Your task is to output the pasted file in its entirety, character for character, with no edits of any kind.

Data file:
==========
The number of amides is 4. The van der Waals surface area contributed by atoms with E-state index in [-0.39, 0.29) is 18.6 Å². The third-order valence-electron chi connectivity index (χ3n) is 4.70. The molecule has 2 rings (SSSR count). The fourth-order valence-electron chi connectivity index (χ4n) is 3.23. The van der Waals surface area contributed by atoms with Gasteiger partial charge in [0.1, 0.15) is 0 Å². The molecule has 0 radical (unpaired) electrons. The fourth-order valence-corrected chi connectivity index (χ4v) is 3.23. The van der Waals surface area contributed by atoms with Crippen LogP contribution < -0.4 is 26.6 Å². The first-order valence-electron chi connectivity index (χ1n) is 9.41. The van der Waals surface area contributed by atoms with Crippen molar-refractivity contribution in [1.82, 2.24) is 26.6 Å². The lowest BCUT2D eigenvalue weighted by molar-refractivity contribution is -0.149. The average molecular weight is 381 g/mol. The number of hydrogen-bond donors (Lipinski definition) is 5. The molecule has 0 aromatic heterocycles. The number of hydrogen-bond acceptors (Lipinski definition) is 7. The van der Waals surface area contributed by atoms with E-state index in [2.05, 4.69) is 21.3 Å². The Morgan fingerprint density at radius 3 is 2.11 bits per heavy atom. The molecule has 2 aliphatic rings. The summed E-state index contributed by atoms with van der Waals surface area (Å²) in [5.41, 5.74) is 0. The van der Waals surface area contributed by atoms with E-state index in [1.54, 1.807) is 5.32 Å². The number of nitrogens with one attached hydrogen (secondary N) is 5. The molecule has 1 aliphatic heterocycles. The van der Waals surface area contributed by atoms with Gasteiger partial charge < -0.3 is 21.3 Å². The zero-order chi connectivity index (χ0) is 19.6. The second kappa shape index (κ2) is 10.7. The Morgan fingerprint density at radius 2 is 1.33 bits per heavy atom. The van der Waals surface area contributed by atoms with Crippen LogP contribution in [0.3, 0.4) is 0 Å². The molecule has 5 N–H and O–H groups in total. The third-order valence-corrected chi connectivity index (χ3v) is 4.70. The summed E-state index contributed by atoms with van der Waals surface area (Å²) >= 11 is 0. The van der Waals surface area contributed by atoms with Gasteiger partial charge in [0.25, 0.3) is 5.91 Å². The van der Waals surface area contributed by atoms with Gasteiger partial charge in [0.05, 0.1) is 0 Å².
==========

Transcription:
The number of amides is 4. The van der Waals surface area contributed by atoms with E-state index in [-0.39, 0.29) is 18.6 Å². The third-order valence-electron chi connectivity index (χ3n) is 4.70. The molecule has 2 rings (SSSR count). The fourth-order valence-electron chi connectivity index (χ4n) is 3.23. The van der Waals surface area contributed by atoms with Gasteiger partial charge in [0.1, 0.15) is 0 Å². The molecule has 0 radical (unpaired) electrons. The fourth-order valence-corrected chi connectivity index (χ4v) is 3.23. The van der Waals surface area contributed by atoms with Crippen LogP contribution < -0.4 is 26.6 Å². The first-order valence-electron chi connectivity index (χ1n) is 9.41. The van der Waals surface area contributed by atoms with Crippen molar-refractivity contribution in [1.82, 2.24) is 26.6 Å². The lowest BCUT2D eigenvalue weighted by molar-refractivity contribution is -0.149. The average molecular weight is 381 g/mol. The number of hydrogen-bond donors (Lipinski definition) is 5. The molecule has 0 aromatic heterocycles. The number of hydrogen-bond acceptors (Lipinski definition) is 7. The van der Waals surface area contributed by atoms with E-state index in [2.05, 4.69) is 21.3 Å². The Morgan fingerprint density at radius 3 is 2.11 bits per heavy atom. The molecule has 2 aliphatic rings. The summed E-state index contributed by atoms with van der Waals surface area (Å²) in [5.41, 5.74) is 0. The van der Waals surface area contributed by atoms with E-state index in [1.54, 1.807) is 5.32 Å². The number of nitrogens with one attached hydrogen (secondary N) is 5. The molecule has 1 aliphatic heterocycles. The van der Waals surface area contributed by atoms with Gasteiger partial charge < -0.3 is 21.3 Å². The zero-order chi connectivity index (χ0) is 19.6. The second kappa shape index (κ2) is 10.7. The Morgan fingerprint density at radius 2 is 1.33 bits per heavy atom. The van der Waals surface area contributed by atoms with Crippen LogP contribution in [0.3, 0.4) is 0 Å². The molecule has 5 N–H and O–H groups in total. The third-order valence-corrected chi connectivity index (χ3v) is 4.70. The summed E-state index contributed by atoms with van der Waals surface area (Å²) >= 11 is 0. The van der Waals surface area contributed by atoms with Gasteiger partial charge in [0.25, 0.3) is 5.91 Å². The van der Waals surface area contributed by atoms with Gasteiger partial charge in [0.05, 0.1) is 0 Å².